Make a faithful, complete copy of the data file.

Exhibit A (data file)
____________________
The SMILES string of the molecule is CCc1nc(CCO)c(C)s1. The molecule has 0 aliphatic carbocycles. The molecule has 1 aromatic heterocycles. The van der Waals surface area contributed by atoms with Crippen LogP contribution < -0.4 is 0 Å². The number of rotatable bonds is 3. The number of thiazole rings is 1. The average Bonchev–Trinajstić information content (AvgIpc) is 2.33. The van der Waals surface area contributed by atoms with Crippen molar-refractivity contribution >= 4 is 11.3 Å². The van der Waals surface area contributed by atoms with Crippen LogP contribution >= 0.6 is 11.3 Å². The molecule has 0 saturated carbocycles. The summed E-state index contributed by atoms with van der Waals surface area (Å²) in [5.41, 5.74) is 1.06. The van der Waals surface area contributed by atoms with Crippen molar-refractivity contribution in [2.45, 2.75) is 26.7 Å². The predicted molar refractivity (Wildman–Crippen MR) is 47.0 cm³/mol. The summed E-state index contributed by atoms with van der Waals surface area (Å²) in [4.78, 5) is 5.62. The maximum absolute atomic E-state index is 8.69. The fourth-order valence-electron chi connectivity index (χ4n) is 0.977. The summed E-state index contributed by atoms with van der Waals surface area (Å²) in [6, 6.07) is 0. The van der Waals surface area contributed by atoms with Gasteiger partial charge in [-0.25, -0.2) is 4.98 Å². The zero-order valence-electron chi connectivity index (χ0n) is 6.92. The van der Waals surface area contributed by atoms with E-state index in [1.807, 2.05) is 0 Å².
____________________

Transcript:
The SMILES string of the molecule is CCc1nc(CCO)c(C)s1. The molecule has 0 aliphatic carbocycles. The molecule has 1 aromatic heterocycles. The van der Waals surface area contributed by atoms with Crippen LogP contribution < -0.4 is 0 Å². The number of rotatable bonds is 3. The number of thiazole rings is 1. The average Bonchev–Trinajstić information content (AvgIpc) is 2.33. The van der Waals surface area contributed by atoms with Crippen molar-refractivity contribution >= 4 is 11.3 Å². The van der Waals surface area contributed by atoms with Crippen LogP contribution >= 0.6 is 11.3 Å². The molecule has 0 saturated carbocycles. The summed E-state index contributed by atoms with van der Waals surface area (Å²) in [5.41, 5.74) is 1.06. The van der Waals surface area contributed by atoms with Crippen molar-refractivity contribution in [2.45, 2.75) is 26.7 Å². The predicted molar refractivity (Wildman–Crippen MR) is 47.0 cm³/mol. The summed E-state index contributed by atoms with van der Waals surface area (Å²) in [4.78, 5) is 5.62. The maximum absolute atomic E-state index is 8.69. The fourth-order valence-electron chi connectivity index (χ4n) is 0.977. The summed E-state index contributed by atoms with van der Waals surface area (Å²) in [6, 6.07) is 0. The van der Waals surface area contributed by atoms with Gasteiger partial charge in [-0.25, -0.2) is 4.98 Å². The zero-order valence-electron chi connectivity index (χ0n) is 6.92. The van der Waals surface area contributed by atoms with E-state index in [1.807, 2.05) is 0 Å².